I just moved one of my websites to https, using Letsencrypt.

I am using Linux, and my Chromium correctly verifies website certificate, but Firefox shows it as invalid. I also have an API on the website, and using a simple PHP script (with curl) to test API also gives invalid certificate error.

I tried downloading curl certificate bundle, and giving it to my PHP script. No luck, as I have found the provided bundle is generated from Mozilla.

The question is, is Letsencrypt really OK to use? Any sources to find more information about this? I don't want my users to see the ugly browser page, saying website is not secure, because I have online payment in website and it really hurts business.

UPDATE: Here is my sample Apache configuration:

SSLEngine on
SSLCertificateFile "/etc/letsencrypt/live/example.com/fullchain.pem"
SSLCertificateKeyFile "/etc/letsencrypt/live/example.com/privkey.pem"

And just to mention, I am running CentOS 7 with Apache 2.4.

UPDATE2: I just found that my Android phone also treats website as invalid. HTC M8, both Chrome and Firefox give invalid certificate. Phone is updated (Android 6).

I just suspect the configuration is maybe wrong somehow, but why Chromium on my PC gives a green light?

  • If you're running an online store, you should probably be using a full EV cert - LE doesn't offer any insurance or anything in the event that it does get compromised. LE is mainly intended to prevent casual eavesdropping and increase the proportion of sites that support TLS. Still secure, but no guarantees. Commented Apr 23, 2016 at 15:58
  • I have used letsencrypt with all major browsers supporting it without any issue. Make sure you have the server certificate, key, and full chain configured correctly. As regards the EV cert, EV is about trust and not security. Also, I would say if properly configured, Letsencrypt will be much better than a paid certificate.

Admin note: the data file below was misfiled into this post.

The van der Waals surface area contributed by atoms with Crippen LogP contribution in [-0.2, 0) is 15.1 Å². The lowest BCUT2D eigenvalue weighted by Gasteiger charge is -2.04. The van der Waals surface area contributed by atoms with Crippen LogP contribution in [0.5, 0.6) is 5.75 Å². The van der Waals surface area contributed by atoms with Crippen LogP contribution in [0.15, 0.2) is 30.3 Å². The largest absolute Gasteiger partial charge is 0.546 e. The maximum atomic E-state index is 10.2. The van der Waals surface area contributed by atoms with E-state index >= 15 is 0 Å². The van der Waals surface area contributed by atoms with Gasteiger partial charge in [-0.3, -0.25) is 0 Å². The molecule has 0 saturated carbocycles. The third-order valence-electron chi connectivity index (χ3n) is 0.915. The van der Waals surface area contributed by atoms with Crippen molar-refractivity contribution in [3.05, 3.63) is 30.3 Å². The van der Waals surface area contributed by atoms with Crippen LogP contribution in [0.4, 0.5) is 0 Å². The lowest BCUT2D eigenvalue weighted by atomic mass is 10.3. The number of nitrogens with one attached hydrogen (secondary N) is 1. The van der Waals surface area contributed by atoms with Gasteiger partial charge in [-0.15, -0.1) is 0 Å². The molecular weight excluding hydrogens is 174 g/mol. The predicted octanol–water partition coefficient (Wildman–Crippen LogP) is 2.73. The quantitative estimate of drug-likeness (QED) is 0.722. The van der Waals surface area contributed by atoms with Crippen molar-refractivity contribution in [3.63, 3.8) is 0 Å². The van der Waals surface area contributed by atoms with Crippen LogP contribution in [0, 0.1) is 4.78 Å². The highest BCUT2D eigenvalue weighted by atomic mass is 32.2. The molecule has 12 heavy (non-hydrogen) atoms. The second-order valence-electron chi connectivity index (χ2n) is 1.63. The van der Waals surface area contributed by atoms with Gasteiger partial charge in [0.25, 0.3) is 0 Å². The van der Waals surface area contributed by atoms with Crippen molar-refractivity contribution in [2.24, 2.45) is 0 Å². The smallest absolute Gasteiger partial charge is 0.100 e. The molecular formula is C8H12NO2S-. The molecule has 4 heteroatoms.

– void_in
    Commented Apr 23, 2016 at 16:00
  • @SomeoneSomewhere thanks, I will look into it. The store belongs to an organization, and they have a bunch of websites. I am trying to convince them to get a multiple domain certificate for all their websites, but now LE just does good.
    – vfsoraki
    Commented Apr 23, 2016 at 16:18
  • @void_in I have updated answer with my Apache configuration. I searched and found the configuration to be used by people. So I assume it should be correct.
    – vfsoraki
    Commented Apr 23, 2016 at 16:20
  • The configuration is incorrect. SSLCertificateFile should contain the server.crt file you received while the fullchain.pem should be in the SSLCertificateChainFile directive.
    – void_in
    Commented Apr 23, 2016 at 16:23

1 Answer 1


I just suspect the configuration is maybe wrong somehow, but why Chromium on my PC gives a green light?

If you check your site with SSLLabs you will probably see that it has chain issues, i.e. missing an intermediate certificate. Chrome on Desktop tries to fill in missing certificates by itself and thus works. Firefox will only fill in a missing intermediate if it knows it from some earlier visit to some other site. Mobile browsers will usually not try to work around server side misconfiguration this way and neither to PHP, Python, Java... .

  • You are right, there is a chain issue. After analysis, SSLLabs says Incomplete for Chain Issues. Also, in Certificate Paths, the second certificate (LE itself) is marked with Extra Download. I don't get it clearly, can you explain it a bit please? In the mean time, your answer is correct.
    – vfsoraki
    Commented Apr 23, 2016 at 17:35
  • @thelastblack: Your server has a wrong configuration in that it is not sending all necessary intermediate certificates. Hard to tell what exactly the problem is without having access to the server configuration. Typical errors are missing certificate or wrong certificate in chain. But such details would be a question for serverfault.com anyway and in fact there a lots of questions there which already deal with this problem. Commented Apr 23, 2016 at 17:40
  • I don't get it. Apache docs says SSLCertificateFile should also load intermediate certificates too. But I just changed SSLCertificateFile to cert.pem and SSLCertificateChainFile to chain.pem and restarted Apache, and it worked. fullchain.pem is concatenation of those files, so based on docs it should have worked too.
    – vfsoraki
    Commented Apr 23, 2016 at 18:12
  • @thelastblack: I have no idea which version of apache you are running but according to the documentation you would need at least version 2.4.8 if you want to include the chain into SSLCertificateFile. Apart from that again: details on the configuration are off-topic here and on-topic at serverfault.com. Commented Apr 23, 2016 at 18:15
  • The last off-topic comment: my Apache version is 2.4.6 :)
    – vfsoraki
    Commented Apr 23, 2016 at 18:20

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